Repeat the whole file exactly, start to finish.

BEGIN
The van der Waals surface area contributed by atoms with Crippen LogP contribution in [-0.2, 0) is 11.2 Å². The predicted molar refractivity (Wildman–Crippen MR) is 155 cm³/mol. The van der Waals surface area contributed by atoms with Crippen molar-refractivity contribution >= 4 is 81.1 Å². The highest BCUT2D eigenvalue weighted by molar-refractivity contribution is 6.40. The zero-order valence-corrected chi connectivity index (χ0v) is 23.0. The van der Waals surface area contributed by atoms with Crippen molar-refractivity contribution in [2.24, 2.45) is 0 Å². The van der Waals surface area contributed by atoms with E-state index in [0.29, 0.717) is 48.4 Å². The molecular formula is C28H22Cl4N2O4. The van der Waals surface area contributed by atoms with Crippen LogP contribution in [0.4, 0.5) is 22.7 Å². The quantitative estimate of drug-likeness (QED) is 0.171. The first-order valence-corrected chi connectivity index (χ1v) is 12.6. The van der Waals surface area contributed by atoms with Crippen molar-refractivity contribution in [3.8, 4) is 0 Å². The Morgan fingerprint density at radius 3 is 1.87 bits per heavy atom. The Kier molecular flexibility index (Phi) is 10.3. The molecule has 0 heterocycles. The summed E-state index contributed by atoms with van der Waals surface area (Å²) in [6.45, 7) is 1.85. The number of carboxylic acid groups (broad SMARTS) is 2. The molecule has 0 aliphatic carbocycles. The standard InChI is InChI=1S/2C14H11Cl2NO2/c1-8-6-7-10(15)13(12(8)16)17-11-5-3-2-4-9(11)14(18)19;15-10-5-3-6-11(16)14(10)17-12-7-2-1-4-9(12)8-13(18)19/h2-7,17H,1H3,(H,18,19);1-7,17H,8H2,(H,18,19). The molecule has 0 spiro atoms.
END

The van der Waals surface area contributed by atoms with Crippen LogP contribution in [-0.2, 0) is 11.2 Å². The predicted molar refractivity (Wildman–Crippen MR) is 155 cm³/mol. The van der Waals surface area contributed by atoms with Crippen molar-refractivity contribution >= 4 is 81.1 Å². The highest BCUT2D eigenvalue weighted by molar-refractivity contribution is 6.40. The zero-order valence-corrected chi connectivity index (χ0v) is 23.0. The van der Waals surface area contributed by atoms with Crippen molar-refractivity contribution in [2.24, 2.45) is 0 Å². The van der Waals surface area contributed by atoms with E-state index in [0.29, 0.717) is 48.4 Å². The molecular formula is C28H22Cl4N2O4. The van der Waals surface area contributed by atoms with Crippen LogP contribution in [0.4, 0.5) is 22.7 Å². The quantitative estimate of drug-likeness (QED) is 0.171. The first-order valence-corrected chi connectivity index (χ1v) is 12.6. The van der Waals surface area contributed by atoms with Crippen molar-refractivity contribution in [3.8, 4) is 0 Å². The Morgan fingerprint density at radius 3 is 1.87 bits per heavy atom. The Kier molecular flexibility index (Phi) is 10.3. The molecule has 0 heterocycles. The summed E-state index contributed by atoms with van der Waals surface area (Å²) in [6.45, 7) is 1.85. The number of carboxylic acid groups (broad SMARTS) is 2. The molecule has 0 aliphatic carbocycles. The standard InChI is InChI=1S/2C14H11Cl2NO2/c1-8-6-7-10(15)13(12(8)16)17-11-5-3-2-4-9(11)14(18)19;15-10-5-3-6-11(16)14(10)17-12-7-2-1-4-9(12)8-13(18)19/h2-7,17H,1H3,(H,18,19);1-7,17H,8H2,(H,18,19). The molecule has 0 spiro atoms.